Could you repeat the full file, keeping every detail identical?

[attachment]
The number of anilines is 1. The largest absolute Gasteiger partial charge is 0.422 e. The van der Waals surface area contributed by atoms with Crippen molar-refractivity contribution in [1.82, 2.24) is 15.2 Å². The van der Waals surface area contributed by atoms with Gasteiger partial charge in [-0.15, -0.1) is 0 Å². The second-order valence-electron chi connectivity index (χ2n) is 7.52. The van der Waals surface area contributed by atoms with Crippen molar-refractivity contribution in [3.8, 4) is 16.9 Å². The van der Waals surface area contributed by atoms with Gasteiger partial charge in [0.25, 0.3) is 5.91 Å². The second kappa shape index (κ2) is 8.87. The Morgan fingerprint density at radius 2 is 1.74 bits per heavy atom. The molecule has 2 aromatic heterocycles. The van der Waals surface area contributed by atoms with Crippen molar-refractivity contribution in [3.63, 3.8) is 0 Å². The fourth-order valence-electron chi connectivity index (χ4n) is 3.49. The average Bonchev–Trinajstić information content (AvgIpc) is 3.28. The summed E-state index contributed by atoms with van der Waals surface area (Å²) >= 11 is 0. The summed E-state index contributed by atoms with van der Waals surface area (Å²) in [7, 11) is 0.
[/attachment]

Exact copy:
The number of anilines is 1. The largest absolute Gasteiger partial charge is 0.422 e. The van der Waals surface area contributed by atoms with Crippen molar-refractivity contribution in [1.82, 2.24) is 15.2 Å². The van der Waals surface area contributed by atoms with Gasteiger partial charge in [-0.15, -0.1) is 0 Å². The second-order valence-electron chi connectivity index (χ2n) is 7.52. The van der Waals surface area contributed by atoms with Crippen molar-refractivity contribution in [3.8, 4) is 16.9 Å². The van der Waals surface area contributed by atoms with Gasteiger partial charge in [0.25, 0.3) is 5.91 Å². The second kappa shape index (κ2) is 8.87. The Morgan fingerprint density at radius 2 is 1.74 bits per heavy atom. The molecule has 2 aromatic heterocycles. The van der Waals surface area contributed by atoms with Crippen molar-refractivity contribution in [3.63, 3.8) is 0 Å². The fourth-order valence-electron chi connectivity index (χ4n) is 3.49. The average Bonchev–Trinajstić information content (AvgIpc) is 3.28. The summed E-state index contributed by atoms with van der Waals surface area (Å²) >= 11 is 0. The summed E-state index contributed by atoms with van der Waals surface area (Å²) in [7, 11) is 0.